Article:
Steps in pooling calves

1. Participating producers develop production and marketing criteria that all participating members agree upon and then implement them into their individual herds. Ultimately this should include producing similar genetics using the same health and husbandry practices. Yearly enrollment and no up front membership fee help to minimize risk associated with committing calves to the program.

2. Calves are commingled on or about Dec. 1, backgrounded and listed for sale around Jan. 15.

3. Performance information is collected and developed into a marketing package for distribution to potential value-added-buyers and bids are collected from potential buyers.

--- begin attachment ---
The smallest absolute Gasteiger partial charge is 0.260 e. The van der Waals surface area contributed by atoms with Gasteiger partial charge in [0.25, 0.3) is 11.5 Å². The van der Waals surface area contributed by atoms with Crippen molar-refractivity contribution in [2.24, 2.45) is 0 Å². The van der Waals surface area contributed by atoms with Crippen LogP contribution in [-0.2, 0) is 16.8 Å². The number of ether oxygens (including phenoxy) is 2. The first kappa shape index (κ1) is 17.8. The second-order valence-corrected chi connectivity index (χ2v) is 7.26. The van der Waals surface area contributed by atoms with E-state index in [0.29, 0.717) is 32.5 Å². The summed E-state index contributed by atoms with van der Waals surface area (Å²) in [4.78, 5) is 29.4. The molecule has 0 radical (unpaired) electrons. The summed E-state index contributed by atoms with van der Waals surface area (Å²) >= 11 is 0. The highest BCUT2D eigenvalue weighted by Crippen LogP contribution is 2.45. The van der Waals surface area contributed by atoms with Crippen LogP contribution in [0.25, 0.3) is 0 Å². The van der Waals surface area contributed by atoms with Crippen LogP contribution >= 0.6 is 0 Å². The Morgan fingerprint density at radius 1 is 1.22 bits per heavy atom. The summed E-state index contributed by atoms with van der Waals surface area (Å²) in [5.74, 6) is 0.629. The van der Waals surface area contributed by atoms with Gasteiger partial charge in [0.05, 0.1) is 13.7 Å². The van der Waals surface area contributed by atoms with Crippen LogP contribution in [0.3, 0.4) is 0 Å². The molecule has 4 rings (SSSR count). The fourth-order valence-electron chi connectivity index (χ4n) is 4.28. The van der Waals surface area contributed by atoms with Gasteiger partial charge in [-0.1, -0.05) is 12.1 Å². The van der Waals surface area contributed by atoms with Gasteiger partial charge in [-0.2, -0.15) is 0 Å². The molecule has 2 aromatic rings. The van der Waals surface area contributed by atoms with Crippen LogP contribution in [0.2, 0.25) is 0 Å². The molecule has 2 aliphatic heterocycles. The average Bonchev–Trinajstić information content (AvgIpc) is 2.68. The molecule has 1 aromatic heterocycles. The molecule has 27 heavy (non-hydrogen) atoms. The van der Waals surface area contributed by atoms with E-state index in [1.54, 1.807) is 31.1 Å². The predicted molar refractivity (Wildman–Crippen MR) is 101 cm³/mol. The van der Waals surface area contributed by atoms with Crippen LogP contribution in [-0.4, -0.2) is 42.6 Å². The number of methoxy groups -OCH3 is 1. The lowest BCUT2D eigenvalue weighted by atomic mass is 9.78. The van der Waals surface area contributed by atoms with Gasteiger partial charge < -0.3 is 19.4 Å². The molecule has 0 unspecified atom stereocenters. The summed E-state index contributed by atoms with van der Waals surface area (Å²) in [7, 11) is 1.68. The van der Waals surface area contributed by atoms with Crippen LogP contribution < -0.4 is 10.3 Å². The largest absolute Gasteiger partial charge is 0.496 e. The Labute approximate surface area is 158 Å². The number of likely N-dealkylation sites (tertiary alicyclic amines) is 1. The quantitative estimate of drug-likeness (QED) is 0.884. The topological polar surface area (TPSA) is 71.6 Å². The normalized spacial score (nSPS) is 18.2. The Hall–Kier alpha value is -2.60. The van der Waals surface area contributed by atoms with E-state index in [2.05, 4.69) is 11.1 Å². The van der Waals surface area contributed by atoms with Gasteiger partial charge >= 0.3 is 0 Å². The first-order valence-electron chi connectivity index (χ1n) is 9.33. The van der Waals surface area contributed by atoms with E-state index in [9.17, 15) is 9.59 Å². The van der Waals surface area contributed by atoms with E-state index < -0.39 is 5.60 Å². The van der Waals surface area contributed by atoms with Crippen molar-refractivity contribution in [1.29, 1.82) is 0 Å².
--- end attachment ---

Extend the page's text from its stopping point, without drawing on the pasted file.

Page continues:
4. Animals are transferred to feedlots where finishing performance and health information is collected.

5. Animals are processed and marketed through the value-based grid marketing system and carcass quality information is returned to producers.

6. Producers meet and upgrade the production and marketing criteria for their group in response to the data that indicates where potential improvements in quality, consistency and profitability can be made.

Benefits of pooling

Initially the Mid-Missouri Premier Beef Marketing alliance was just seeking higher bids, admits Mr. Diehls, but the potential benefits go beyond higher prices. Now the Mid-Missouri Premier Beef Marketers are looking toward genetic improvement and validation of value-added management practices. When soliciting bids, the group targets value-added feeding programs and requests that the buyers share feedyard and carcass information with the alliance members.